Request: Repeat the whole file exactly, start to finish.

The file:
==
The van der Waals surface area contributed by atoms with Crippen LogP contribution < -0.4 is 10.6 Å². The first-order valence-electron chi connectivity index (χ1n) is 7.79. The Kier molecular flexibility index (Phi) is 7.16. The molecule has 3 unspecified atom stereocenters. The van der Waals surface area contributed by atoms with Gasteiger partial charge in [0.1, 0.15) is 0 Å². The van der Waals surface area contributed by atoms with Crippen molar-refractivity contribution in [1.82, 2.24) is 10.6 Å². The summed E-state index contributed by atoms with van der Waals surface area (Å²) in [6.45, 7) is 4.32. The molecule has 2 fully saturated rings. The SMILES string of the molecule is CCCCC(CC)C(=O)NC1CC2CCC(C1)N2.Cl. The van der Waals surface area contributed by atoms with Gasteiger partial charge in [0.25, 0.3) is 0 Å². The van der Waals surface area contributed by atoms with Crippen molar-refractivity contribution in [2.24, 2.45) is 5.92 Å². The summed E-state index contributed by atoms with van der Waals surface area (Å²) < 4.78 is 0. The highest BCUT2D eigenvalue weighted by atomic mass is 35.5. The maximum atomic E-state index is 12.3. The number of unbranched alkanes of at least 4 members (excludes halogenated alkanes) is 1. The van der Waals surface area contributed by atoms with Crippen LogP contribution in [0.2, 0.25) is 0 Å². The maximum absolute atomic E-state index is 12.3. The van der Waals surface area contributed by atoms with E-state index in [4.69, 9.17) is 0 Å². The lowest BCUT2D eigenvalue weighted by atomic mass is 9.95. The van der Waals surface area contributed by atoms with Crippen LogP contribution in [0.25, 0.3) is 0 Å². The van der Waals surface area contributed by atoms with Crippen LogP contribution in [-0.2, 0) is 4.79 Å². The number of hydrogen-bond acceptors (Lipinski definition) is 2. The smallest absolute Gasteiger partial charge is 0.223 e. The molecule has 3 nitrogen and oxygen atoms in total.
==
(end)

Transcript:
The van der Waals surface area contributed by atoms with Crippen LogP contribution < -0.4 is 10.6 Å². The first-order valence-electron chi connectivity index (χ1n) is 7.79. The Kier molecular flexibility index (Phi) is 7.16. The molecule has 3 unspecified atom stereocenters. The van der Waals surface area contributed by atoms with Gasteiger partial charge in [0.1, 0.15) is 0 Å². The van der Waals surface area contributed by atoms with Crippen molar-refractivity contribution in [1.82, 2.24) is 10.6 Å². The summed E-state index contributed by atoms with van der Waals surface area (Å²) in [6.45, 7) is 4.32. The molecule has 2 fully saturated rings. The SMILES string of the molecule is CCCCC(CC)C(=O)NC1CC2CCC(C1)N2.Cl. The van der Waals surface area contributed by atoms with Gasteiger partial charge in [0.25, 0.3) is 0 Å². The van der Waals surface area contributed by atoms with Crippen molar-refractivity contribution in [2.24, 2.45) is 5.92 Å². The summed E-state index contributed by atoms with van der Waals surface area (Å²) < 4.78 is 0. The highest BCUT2D eigenvalue weighted by atomic mass is 35.5. The maximum atomic E-state index is 12.3. The number of unbranched alkanes of at least 4 members (excludes halogenated alkanes) is 1. The van der Waals surface area contributed by atoms with Crippen LogP contribution in [0.2, 0.25) is 0 Å². The maximum absolute atomic E-state index is 12.3. The van der Waals surface area contributed by atoms with E-state index in [4.69, 9.17) is 0 Å². The lowest BCUT2D eigenvalue weighted by atomic mass is 9.95. The van der Waals surface area contributed by atoms with Crippen LogP contribution in [0.25, 0.3) is 0 Å². The van der Waals surface area contributed by atoms with Crippen LogP contribution in [-0.2, 0) is 4.79 Å². The number of hydrogen-bond acceptors (Lipinski definition) is 2. The smallest absolute Gasteiger partial charge is 0.223 e. The molecule has 3 nitrogen and oxygen atoms in total.